Guilt is there to prompt you to repent of sin. You repent, you receive absolution, badabing badaboom, it’s over. Joy and peace return.
        If you are suffering from guilt, God is calling you to something greater. Go to confession!

  2. Mary

    Great entry. It made me really appreciate the things about my marriage that help NFP work, especially my awesome husband. Ive never really thought about it before from that point of view

  3. EdgarAngie

    Jessica – My husband and I share your view of sex but the church does not which means we are/were still in the wrong.

    My husband and I struggled (past tense no thanks to menopause) with the idea of living “by the cycle” versus living by your love and emotion. Consider all the things that can and will enter a women’s life that can push aside her desire to be with her husband: family sickness, work, stress, volunteering, and the list goes on. Yet when the time “occurs” a women, defined by her emotions, must be ready. For my husband and I it became robotic until a medical issue required the use of a barrier for a period of time. Instead of the cycle dictating when the mood should occur, both of our emotional states determined occurrences. Contrary to popular myth, the number of times did not increase only the intensity of the moment. We tried NFP after the doctor gave us a clean bill of health, but it felt controlled and lacked any cohesive meaning. In the end, NFP was not for us.

  4. November

    Very interesting Rae. I think these are some of the reasons my husband and I have struggled with NFP so much. Although we love each other greatly, we are both a bit immature and still figuring out how to love each other well. So far NFP has been mostly damaging. I hope that this time around (second child, so we are just starting to use it again), we can develop a bit more maturity and strength as a result of using it.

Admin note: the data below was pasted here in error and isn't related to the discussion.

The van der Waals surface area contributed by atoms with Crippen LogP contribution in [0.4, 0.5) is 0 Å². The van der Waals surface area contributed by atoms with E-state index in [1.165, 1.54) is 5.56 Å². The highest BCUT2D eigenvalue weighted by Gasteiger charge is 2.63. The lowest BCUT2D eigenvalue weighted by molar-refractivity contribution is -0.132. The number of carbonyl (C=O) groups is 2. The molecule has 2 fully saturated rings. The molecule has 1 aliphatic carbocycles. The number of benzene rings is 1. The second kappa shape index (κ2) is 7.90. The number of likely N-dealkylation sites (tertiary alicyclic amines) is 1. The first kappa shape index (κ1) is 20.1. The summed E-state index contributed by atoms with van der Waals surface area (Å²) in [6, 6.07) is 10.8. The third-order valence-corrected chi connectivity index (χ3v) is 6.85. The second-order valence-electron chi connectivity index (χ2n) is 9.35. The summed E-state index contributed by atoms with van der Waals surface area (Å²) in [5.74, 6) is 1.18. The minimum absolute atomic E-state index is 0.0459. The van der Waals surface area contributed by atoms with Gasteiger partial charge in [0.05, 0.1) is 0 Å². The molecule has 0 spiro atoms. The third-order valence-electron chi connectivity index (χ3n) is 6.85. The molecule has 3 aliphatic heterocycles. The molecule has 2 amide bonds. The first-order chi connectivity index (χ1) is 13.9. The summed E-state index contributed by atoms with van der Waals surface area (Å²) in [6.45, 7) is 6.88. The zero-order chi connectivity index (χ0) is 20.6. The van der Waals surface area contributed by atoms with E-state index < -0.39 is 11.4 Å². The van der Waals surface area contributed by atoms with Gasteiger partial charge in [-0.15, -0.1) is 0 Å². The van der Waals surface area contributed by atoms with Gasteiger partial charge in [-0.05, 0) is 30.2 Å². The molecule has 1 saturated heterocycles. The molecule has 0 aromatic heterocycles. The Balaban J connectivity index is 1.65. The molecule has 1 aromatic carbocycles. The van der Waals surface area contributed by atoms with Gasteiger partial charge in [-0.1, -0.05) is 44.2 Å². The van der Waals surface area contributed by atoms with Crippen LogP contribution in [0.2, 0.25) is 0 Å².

I also suspect that a couple’s contendedness with NFP would corrolate strongly with how many days of abstinance are generally required. For a woman with an easy to read cycle, and small number of fertile days (perhaps just a week) I would imagine the method would be fairly satisfactory and easy on the marriage. However, in my unscientific experience this is rare. None of my circle of NFP friends experience the 7-10 days that NFP books cite as normal. My fertile phase is usually around 3 weeks, which I am guessing is a big part of why my husband and I struggle so much to use it.

  5. rachieannie

    Fascinating article Rae! We don’t use NFP specifically, but we did start to chart using the Fertility Awareness Method after our son was born to try to get an idea. Of course that was the month I got pregnant with number 2 … so I can’t say for sure whether this method will work for us :-) It will be interesting to see if that’s the method we go back to and if we see some of those issue pop up in our marriage.

  6. Michelle

    I really enjoyed your perspective here. My early experiences with NFP and the fact that I have a gentle, and far-more-mature-than-most husband, led me to believe NFP was easy and people who had a hard time with it were selfish. But over time, and watching one of my sisters and her husband struggle with the abstinence required to use NFP successfully, led me to understand much of what you’ve written about here.

    I specifically like this article and would share it because it puts an actual understanding with the challenges of NFP and doesn’t simply say, “oh well, NFP just can’t work for some people”. You line up very well what some major challenges are. And I like that you don’t list solutions to these challenges…as if there ARE solutions, they would vary by couple and even vary based on the time in marriage for an individual couple.

  7. Mark S.

    Rae, excellent article that NEEDED to be written. These are real issues and for the pastoral care of married couples to be helpful we all need to be aware of the struggles. Marriage needs to be a total giving of each for the other. But, we are not perfect beings. We married folk struggle. NFP is also artificial to a married couple if one considers the uniative AND procreative dimensions of marriage…not the sexual act in isoltion from all else. NFP cant be “the” answer for the reasons you list. It mmay be the answer we have but it is far from a universal marriage enhancer. Until this conversation occurs among us openly, we hide the reality and many suffer and fail. That is not acceptable. We cannot permit the standard to be silence and isolation and failure if we are to be pilgrims walking TOGETHER toward the Light.

    1. waywardson

      I agree with your post and agree that this blog post NEEDED to be written.

      The Church’s standard is perfection. NFP is difficult because we are imperfect. That’s OK. Give it your best effort, but don’t break your marriage trying to achieve some idealistic standard.

      Jessica largely has the right idea, and such an idea can make a huge difference in a marriage where there are long periods of abstinence. You need intimacy, sometimes even physical intimacy, even if you can’t have intercourse.

      And NO, horniness and sexual frustration is NOT God’s call to have another baby!